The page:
The Cooper Temple Clause/I Am Kloot/Aerogramme/The Futureheads : London Charing Cross Astoria

Coopermania indeed...

The Cooper Temple Clause/I Am Kloot/Aerogramme/The Futureheads : London Charing Cross Astoria

There's something thrilling about watching Sunderland scamps The Futureheads open this rescheduled NME Awards bash. It's debateable whether it's because they represent everything glorious about the magic of rock 'n' roll - radiating sex, sass and style in an exuberant bundle of art punk joy - or because of the excitement in seeing a band poised tentatively on the threshold of greatness. One thing is certain: 2003 will undoubtedly be their year. Likewise Scot rock mentalists Aerogramme are simply wonderful tonight, their (torture) chamber scuzzracket sounding truly EVIL. NME cackles and raises its goblet of blood skywards. Extreme noise terror. The merest of blips comes in the shape of Mancunian mumblists I Am Kloot. Perhaps it's the expectancy of the devoted Coopers throng but their whimsical charm seems somewhat diluted.





As The Cooper Temple Clause scurry stagebound and the aforementioned devotees go ABSOLUTELY FUCKING POSTAL, NME can't prevent a hard on of joy rising within its pants. So much bullshit rhetoric has been spouted about this six-headed beast of rock chaos that the simple facts of the matter need to be spelled out. Regardless of haircuts, the cut of their threads, or the dizzy abandonment of their persona, this is a band that BLEED rock n roll. 'Film Maker' sounds twisted and disturbing, whilst 'Panzer Attack' is a visceral headfuck of beats and bleeps. At the front a young girl is on both knees praying skywards. Another is crying tears of joy. It's been that kind of night. Coopermania indeed.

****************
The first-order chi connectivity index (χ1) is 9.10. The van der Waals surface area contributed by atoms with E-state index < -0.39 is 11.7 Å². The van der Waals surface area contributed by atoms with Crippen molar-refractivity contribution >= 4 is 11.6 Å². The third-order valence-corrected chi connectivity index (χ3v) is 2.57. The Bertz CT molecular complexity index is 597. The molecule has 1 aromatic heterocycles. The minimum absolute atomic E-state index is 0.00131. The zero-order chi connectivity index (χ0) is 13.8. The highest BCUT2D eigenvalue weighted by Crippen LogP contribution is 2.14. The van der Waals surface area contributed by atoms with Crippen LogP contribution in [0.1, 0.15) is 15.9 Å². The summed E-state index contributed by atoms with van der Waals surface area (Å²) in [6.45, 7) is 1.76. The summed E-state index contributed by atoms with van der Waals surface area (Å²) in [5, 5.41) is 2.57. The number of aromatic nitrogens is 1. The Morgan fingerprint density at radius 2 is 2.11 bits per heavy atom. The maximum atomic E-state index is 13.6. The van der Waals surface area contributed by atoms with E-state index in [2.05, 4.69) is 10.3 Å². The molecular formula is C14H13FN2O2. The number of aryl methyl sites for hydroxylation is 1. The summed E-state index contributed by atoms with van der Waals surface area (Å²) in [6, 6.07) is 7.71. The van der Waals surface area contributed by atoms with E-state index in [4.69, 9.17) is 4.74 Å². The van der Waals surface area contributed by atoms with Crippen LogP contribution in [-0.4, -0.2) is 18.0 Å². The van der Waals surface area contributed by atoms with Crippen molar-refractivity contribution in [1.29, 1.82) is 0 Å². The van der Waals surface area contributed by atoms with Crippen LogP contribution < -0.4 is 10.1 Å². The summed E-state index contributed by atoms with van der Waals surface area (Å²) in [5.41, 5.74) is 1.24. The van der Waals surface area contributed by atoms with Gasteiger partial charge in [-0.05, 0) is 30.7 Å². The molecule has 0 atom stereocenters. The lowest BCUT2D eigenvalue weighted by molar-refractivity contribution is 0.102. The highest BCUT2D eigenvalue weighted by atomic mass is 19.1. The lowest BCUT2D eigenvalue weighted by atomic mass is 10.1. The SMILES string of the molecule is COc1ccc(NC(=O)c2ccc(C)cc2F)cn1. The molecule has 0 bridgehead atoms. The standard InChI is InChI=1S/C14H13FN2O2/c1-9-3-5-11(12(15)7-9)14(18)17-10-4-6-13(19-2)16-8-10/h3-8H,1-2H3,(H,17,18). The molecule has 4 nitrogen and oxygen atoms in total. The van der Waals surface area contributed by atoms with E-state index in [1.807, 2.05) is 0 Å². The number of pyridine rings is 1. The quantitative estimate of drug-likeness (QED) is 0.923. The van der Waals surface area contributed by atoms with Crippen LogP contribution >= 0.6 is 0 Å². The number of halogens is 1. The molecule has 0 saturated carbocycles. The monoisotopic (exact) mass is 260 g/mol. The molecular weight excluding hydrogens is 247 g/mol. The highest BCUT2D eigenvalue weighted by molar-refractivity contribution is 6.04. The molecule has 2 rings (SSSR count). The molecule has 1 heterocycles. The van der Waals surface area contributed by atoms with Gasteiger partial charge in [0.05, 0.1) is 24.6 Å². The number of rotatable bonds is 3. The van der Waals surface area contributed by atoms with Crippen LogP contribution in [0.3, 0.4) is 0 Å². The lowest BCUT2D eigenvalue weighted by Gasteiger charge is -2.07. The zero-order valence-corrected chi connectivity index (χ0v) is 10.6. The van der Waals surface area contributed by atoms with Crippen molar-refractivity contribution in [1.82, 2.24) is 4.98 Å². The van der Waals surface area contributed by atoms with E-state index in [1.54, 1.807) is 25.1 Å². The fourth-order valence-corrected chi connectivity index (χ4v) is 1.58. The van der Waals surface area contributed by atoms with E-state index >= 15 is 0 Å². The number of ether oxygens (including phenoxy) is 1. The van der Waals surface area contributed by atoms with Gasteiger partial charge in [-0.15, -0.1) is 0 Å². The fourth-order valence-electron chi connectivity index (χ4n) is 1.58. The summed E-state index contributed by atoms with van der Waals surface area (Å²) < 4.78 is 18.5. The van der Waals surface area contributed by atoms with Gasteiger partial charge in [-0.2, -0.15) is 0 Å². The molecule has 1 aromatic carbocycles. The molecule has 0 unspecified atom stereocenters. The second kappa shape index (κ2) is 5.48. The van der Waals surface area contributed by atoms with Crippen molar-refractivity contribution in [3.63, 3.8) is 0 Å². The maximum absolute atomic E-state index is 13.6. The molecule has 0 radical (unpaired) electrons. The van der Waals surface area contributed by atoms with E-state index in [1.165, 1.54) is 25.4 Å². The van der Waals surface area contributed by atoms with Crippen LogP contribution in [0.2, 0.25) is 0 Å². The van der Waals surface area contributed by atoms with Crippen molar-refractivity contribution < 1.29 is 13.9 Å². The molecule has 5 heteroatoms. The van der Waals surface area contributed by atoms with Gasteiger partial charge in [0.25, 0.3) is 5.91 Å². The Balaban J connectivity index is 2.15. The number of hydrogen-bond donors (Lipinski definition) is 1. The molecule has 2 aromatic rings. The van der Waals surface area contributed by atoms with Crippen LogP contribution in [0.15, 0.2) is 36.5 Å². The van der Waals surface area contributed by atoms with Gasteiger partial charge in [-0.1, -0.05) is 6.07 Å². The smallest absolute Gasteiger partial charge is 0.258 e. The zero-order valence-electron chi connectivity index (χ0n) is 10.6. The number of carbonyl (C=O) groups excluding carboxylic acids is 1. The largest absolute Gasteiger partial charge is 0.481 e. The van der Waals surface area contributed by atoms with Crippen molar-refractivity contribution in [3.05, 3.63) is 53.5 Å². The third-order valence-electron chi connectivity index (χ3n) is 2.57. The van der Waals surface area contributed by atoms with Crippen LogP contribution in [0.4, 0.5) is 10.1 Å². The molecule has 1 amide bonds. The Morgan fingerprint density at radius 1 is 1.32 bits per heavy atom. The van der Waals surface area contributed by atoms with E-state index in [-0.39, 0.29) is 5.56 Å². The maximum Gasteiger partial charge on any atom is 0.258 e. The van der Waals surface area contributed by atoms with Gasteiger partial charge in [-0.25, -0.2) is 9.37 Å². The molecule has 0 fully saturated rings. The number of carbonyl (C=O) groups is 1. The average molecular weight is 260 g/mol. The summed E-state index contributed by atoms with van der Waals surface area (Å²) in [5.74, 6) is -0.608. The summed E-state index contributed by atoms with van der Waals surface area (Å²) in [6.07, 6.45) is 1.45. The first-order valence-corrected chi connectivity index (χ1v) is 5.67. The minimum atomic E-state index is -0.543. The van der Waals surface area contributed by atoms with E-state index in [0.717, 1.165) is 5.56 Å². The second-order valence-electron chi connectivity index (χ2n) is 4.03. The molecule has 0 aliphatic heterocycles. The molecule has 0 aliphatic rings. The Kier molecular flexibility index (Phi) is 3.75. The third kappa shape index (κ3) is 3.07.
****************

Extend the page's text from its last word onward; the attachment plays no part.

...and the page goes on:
James Jam

To rate this track, log in to NME.COM

To read all our reviews first - days before they appear online - check out NME magazine, on sale every Wednesday

Comments

Please login to add your comment.

More Videos
More
Latest Tickets - Booking Now
 
Know Your NME
 

 
NME Store & Framed Prints
Inside NME.COM